The aim of this study was to characterise the genomic landscape of 16 BE from 14 donors, including 2 non-dysplastic samples from 2 non-progressors, 7 other non-dysplastic and 5 dysplastic samples and compare them with the genomic features of 22 EAC samples. In particular, the presence of localised complex structural rearrangements in BE samples was determined.

Methods

Samples and DNA extraction

Samples used in this study were obtained from patients who have given their written, informed consent and with approval from the Metro South Health research ethics committee. Samples were obtained from 14 patients with Barrett’s oesophagus, with a total of 16 samples collected. BE samples were obtained from patients undergoing endoscopy at the Princess Alexandra Hospital, Brisbane, Australia. The biopsy sample site was recorded prospectively. Haematoxylin and eosin (H&E) slides were examined by a qualified pathologist (GL) to determine the stage of the BE samples. Biopsies collected at the same location as those used for H&E were snap frozen and stored prior to extraction of DNA. Biopsies used for DNA extraction in the study were sectioned prior to thawing and one piece used for histological to confirm the presence of goblet cells as an indication of epithelial tissue in the same sample. Representative images of H&E slides for Barrett’s samples are presented in Additional file 1: Figure S8. Matched normal samples were also obtained from each patient and were either blood or adjacent endoscopically and histologically normal tissue. DNA was extracted and quantified using Qubit (Thermo Fisher Scientific, Waltham, Massachusetts, MA, USA). Twenty-two oesophageal adenocarcinoma (EAC) samples were analysed for comparison. The collection and clinical information for these samples have previously been described [11]. Clinical and sample collection information for the cohort is available in Table 1 and Additional file 2: Table S1a (EAC samples) and 1b (BE samples).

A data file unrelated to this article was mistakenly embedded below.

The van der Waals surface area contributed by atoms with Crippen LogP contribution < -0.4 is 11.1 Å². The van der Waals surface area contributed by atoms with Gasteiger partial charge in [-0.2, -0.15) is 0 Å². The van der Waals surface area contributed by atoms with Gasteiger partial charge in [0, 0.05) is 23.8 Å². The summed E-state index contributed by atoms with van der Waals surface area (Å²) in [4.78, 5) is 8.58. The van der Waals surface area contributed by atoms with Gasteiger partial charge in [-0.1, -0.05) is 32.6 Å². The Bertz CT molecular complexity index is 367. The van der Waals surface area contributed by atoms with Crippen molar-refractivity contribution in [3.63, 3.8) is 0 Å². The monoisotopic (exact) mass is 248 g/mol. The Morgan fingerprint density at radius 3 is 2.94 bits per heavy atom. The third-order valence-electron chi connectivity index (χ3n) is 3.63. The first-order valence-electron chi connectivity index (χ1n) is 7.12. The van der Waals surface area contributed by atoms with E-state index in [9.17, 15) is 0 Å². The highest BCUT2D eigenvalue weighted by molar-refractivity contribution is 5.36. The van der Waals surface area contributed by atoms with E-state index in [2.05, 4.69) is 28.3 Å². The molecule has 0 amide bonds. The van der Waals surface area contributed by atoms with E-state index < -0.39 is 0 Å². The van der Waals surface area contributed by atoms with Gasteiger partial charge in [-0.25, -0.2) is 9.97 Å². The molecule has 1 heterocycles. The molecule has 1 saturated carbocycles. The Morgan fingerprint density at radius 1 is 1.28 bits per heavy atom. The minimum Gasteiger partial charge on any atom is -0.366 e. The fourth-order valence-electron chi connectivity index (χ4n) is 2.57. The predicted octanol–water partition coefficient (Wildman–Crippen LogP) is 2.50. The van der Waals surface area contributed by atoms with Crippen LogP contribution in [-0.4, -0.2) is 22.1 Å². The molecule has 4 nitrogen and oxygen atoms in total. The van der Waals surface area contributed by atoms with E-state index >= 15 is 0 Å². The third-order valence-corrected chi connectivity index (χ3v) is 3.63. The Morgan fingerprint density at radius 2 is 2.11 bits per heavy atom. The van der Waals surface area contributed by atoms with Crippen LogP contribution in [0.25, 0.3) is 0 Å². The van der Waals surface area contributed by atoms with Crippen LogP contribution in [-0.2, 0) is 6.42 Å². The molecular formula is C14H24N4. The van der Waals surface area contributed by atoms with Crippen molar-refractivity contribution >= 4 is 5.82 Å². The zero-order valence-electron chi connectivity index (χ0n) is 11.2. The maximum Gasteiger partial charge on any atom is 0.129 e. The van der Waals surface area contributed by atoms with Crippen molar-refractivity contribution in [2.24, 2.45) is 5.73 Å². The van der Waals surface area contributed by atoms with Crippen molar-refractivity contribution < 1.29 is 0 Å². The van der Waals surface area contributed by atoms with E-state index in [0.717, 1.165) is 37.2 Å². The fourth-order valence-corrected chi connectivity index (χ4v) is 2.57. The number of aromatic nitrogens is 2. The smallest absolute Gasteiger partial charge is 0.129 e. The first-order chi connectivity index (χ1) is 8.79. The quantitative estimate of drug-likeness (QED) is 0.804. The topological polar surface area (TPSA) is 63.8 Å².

Table 1

Clinical characteristics of cohort

ID

Age

Sex

Sample type

NP-1-1

77

M

NON-PROGRESSOR

NP-1-2

80

M

NON-PROGRESSOR

NP-2-1

58

M

NON-PROGRESSOR

NP-2-2

62

M

NON-PROGRESSOR

NDBE-1

64

M

NON-DYSPLASTIC

NDBE-2

67

M

NON-DYSPLASTIC

NDBE-3

66

M

NON-DYSPLASTIC

NDBE-4

56

M

NON-DYSPLASTIC

NDBE-5

79

M

NON-DYSPLASTIC

NDBE-6

60

M

NON-DYSPLASTIC

NDBE-7

78

M

NON-DYSPLASTIC

HGD-1

39

M

DYSPLASTIC (HIGH GRADE)

HGD-2

71

M

DYSPLASTIC (HIGH GRADE)

HGD-3

67

M

DYSPLASTIC (HIGH GRADE)

HGD-4

81

M

DYSPLASTIC (HIGH GRADE)

HGD-5

67

M

DYSPLASTIC (HIGH GRADE)

EAC-1

46

M

EAC

EAC-2

58

M

EAC

EAC-3

74

M

EAC

EAC-4

64

M

EAC

EAC-5

59

F

EAC

EAC-6

71

M

EAC

EAC-7

77

M

EAC

EAC-8

27

M

EAC

EAC-9

54

M

EAC

EAC-10

48

M

EAC

EAC-11

59

M

EAC

EAC-12

72

M

EAC

EAC-13

65

M

EAC

EAC-14

57

M

EAC

EAC-15

64

M

EAC

EAC-16

74

M

EAC

EAC-17

70

M

EAC

EAC-18

77

M

EAC

EAC-19

49

M

EAC

EAC-20

68

M

EAC

EAC-21

58

M

EAC

EAC-22

75

M

EAC

Whole-genome sequencing

EAC samples were sequenced previously [11]. BE samples underwent whole-genome paired-end sequencing on a HiSeq2000 or a X-Ten (Illumina, San Diego, CA, USA) at one of two facilities: The Kinghorn Cancer Centre, Garvan Institute of Medical Research (Sydney, Australia) or Macrogen (Geumcheon-gu, Seoul, South Korea). EAC samples underwent reanalysis (ie. sequence alignment and variant calling) in order to allow direct comparison between BE and EAC samples. All samples were aligned to the human genome assembly GRCh37 using BWA-MEM. Mean coverage was determined using qCoverage (available at http://sourceforge.net/projects/adamajava). EAC samples had a mean coverage of 76 (range 63–135), BE samples had a mean coverage of 81 (range 61–134) and matched normal samples had a mean coverage of 38 (range 30–69) (Additional file 2: Table S1c). All samples had a minimum tumour or Barrett’s epithelium percentage of 20%, as determined by ascatNGS (Additional file 2: Table S1c).

SNV and indel calling

SNV calling was carried out using a dual calling strategy using the consensus of two different tools: qSNP [25] and GATK [26] as previous described [11]. Indel calling (1-50 bp) was carried out using GATK. Variant annotation for gene consequence was performed using SnpEff and the Ensembl gene annotation [27]. To compare overlapping variants in the non-progressor samples NP-1 and NP-2, pileups were performed at each variant position identified in the variant calling pileup using qbampileup (available at http://sourceforge.net/projects/adamajava) in order to look for weak evidence for variants in each sample. A variant was considered to be present when there were no alternate alleles present in the normal sample, when there were at least 10 reads of coverage and if there was at least one good quality read in the BE sample. Reads that were not considered to be high quality were: duplicate reads, reads with mapping quality < 10, reads with CIGAR score < 34 or greater than 3 mismatches in the read.